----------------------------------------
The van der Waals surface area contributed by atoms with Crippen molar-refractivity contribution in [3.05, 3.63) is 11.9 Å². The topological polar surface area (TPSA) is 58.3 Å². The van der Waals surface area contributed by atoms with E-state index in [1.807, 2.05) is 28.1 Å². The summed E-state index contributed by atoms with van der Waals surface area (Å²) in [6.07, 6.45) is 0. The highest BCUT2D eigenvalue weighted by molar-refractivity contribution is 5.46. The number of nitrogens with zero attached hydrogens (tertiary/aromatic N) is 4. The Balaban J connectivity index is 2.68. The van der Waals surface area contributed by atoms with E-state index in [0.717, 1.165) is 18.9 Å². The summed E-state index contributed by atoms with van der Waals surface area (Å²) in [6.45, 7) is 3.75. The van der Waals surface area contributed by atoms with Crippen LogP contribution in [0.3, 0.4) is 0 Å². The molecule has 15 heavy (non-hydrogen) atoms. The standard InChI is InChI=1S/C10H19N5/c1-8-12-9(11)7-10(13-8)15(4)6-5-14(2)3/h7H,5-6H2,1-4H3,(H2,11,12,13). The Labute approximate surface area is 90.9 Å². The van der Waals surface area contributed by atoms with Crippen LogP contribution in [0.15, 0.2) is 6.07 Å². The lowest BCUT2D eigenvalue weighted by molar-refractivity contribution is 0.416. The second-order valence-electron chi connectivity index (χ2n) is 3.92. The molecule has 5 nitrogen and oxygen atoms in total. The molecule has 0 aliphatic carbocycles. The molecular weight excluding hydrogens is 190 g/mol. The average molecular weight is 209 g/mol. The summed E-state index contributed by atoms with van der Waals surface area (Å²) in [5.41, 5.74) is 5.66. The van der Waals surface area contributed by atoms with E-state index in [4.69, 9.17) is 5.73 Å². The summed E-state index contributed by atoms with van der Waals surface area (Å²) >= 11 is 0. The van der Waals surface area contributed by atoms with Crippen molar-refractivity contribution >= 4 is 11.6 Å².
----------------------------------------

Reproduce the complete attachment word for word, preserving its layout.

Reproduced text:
The van der Waals surface area contributed by atoms with Crippen molar-refractivity contribution in [3.05, 3.63) is 11.9 Å². The topological polar surface area (TPSA) is 58.3 Å². The van der Waals surface area contributed by atoms with E-state index in [1.807, 2.05) is 28.1 Å². The summed E-state index contributed by atoms with van der Waals surface area (Å²) in [6.07, 6.45) is 0. The highest BCUT2D eigenvalue weighted by molar-refractivity contribution is 5.46. The number of nitrogens with zero attached hydrogens (tertiary/aromatic N) is 4. The Balaban J connectivity index is 2.68. The van der Waals surface area contributed by atoms with E-state index in [0.717, 1.165) is 18.9 Å². The summed E-state index contributed by atoms with van der Waals surface area (Å²) in [6.45, 7) is 3.75. The van der Waals surface area contributed by atoms with Crippen LogP contribution in [0.3, 0.4) is 0 Å². The molecule has 15 heavy (non-hydrogen) atoms. The standard InChI is InChI=1S/C10H19N5/c1-8-12-9(11)7-10(13-8)15(4)6-5-14(2)3/h7H,5-6H2,1-4H3,(H2,11,12,13). The Labute approximate surface area is 90.9 Å². The van der Waals surface area contributed by atoms with Crippen LogP contribution in [0.15, 0.2) is 6.07 Å². The lowest BCUT2D eigenvalue weighted by molar-refractivity contribution is 0.416. The second-order valence-electron chi connectivity index (χ2n) is 3.92. The molecule has 5 nitrogen and oxygen atoms in total. The molecule has 0 aliphatic carbocycles. The molecular weight excluding hydrogens is 190 g/mol. The average molecular weight is 209 g/mol. The summed E-state index contributed by atoms with van der Waals surface area (Å²) in [5.41, 5.74) is 5.66. The van der Waals surface area contributed by atoms with E-state index in [4.69, 9.17) is 5.73 Å². The summed E-state index contributed by atoms with van der Waals surface area (Å²) >= 11 is 0. The van der Waals surface area contributed by atoms with Crippen molar-refractivity contribution >= 4 is 11.6 Å².